When Sarah, 36 years old and severely depressed, sat down in a lab with a head full of surgically implanted sensors last year, the last thing she expected was to spontaneously cackle. She hadn’t laughed like that — a real, unforced laugh — in five years.
But something had happened: A subtle electrical shock deep in her brain had interfered with the dark anxious spirals her depression had sent her on since she was a child.
Sarah laughed, and the whole room was taken aback, researchers recalled.
She had tried “everything,” from all sorts of medications to electroconvulsive therapy; she had been pushed toward various treatments and self-care errands by well-meaning but unhelpful friends. Nothing had worked, until the deep brain stimulation (DBS) device devised specifically for her sent a targeted jolt to just the right spot in her brain before the wave of depression crashed down.
Sarah, who chose to only reveal her first name publicly, is the first patient in the world to undergo this experimental treatment. The two researchers at the University of California at San Francisco behind the work, Katherine Scangos and Andrew Krystal, called it “the most remarkable” experience of their psychiatric careers.
“Nobody has ever operated in this mode before, ever, in depression therapy,” said Krystal, a professor of psychiatry at the UCSF Weill Institute for Neurosciences, and one of the authors of a paper published Monday in the journal Nature Medicine.
Now, researchers want to see if they can recreate Sarah’s treatment with other patients, and possibly pave a road toward customizable, effective depression therapy for those who haven’t gotten relief from any other treatment.
Here’s how it works: By mapping out a depressed patient’s brain circuitry, researchers were able to identify biological markers that told them symptoms were coming, and implant a device to deliver targeted electrical stimulation and provide immediate relief in something like a cranial call and response.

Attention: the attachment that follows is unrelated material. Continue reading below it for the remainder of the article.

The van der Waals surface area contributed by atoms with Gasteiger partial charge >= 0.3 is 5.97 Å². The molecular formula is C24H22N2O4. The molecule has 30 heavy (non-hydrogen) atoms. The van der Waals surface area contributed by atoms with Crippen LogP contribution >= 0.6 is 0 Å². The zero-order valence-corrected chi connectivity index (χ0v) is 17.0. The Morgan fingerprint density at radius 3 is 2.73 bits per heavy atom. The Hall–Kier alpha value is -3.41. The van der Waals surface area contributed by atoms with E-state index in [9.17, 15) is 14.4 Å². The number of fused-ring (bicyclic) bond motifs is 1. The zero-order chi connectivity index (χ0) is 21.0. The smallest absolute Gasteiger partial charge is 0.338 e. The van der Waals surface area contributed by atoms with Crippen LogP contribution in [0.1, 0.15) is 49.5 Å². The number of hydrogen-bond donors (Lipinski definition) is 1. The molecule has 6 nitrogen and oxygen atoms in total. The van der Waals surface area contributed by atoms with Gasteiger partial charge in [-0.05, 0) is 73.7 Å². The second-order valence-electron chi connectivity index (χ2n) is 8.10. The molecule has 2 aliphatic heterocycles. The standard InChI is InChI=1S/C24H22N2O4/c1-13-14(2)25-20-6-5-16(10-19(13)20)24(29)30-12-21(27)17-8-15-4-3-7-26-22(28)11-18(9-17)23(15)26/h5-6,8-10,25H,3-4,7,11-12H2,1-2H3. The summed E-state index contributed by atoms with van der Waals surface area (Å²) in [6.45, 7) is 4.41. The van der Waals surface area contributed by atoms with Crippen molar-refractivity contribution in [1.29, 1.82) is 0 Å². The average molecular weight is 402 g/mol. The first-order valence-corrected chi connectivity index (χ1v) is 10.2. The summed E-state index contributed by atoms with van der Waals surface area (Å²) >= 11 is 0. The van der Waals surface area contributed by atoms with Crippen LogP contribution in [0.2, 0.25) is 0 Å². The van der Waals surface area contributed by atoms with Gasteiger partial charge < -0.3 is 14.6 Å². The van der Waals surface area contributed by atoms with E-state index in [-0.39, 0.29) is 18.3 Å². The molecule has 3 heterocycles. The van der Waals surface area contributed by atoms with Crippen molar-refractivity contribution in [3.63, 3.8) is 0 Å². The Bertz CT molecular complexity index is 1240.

The implant the UCSF team used, called a NeuroPace device, was granted an investigational exemption by the Food and Drug Administration, but it hasn’t been cleared for more general use in treating depression. And the team had to engineer a completely new infrastructure to make the device work for its study, neurosurgeon and senior study author Edward Chang said during a news conference.
Chang first identified the possibility of using brain stimulation for depression years ago, as he was treating epileptic patients with electrical stimulation and noticed a difference in their moods, anxiety, and depressive symptoms. What emerged were two clinical trials, Scangos said: one for chronic pain, and the one Sarah took part in.
Unlike DBS treatments that send a constant flow of electricity into the brains of patients with epilepsy and Parkinson’s disease, the treatment used on Sarah involves stimulations lasting only six seconds at a time, once each time a specific depressive biomarker is identified. Researchers discovered that the therapeutic effects of stimulation didn’t stop when the electrical current stopped — they persisted.
“The idea of stimulating somebody and just a few seconds later, them saying, ‘My depression is gone’ … it is just stunning,” Krystal said. “They have this experience where they haven’t felt this good in years, they get hope. They feel like there’s a sense of relief that it feels like it’s not their fault because it’s changeable by modulating brain circuitry. It’s not that they didn’t do something right. It’s clearly linked to their body, their biology.”
That instantaneous improvement is groundbreaking in the field of psychiatry, which up until recently operated under the assumption that it takes up to eight weeks to know if a treatment is working, lead author Scangos told STAT.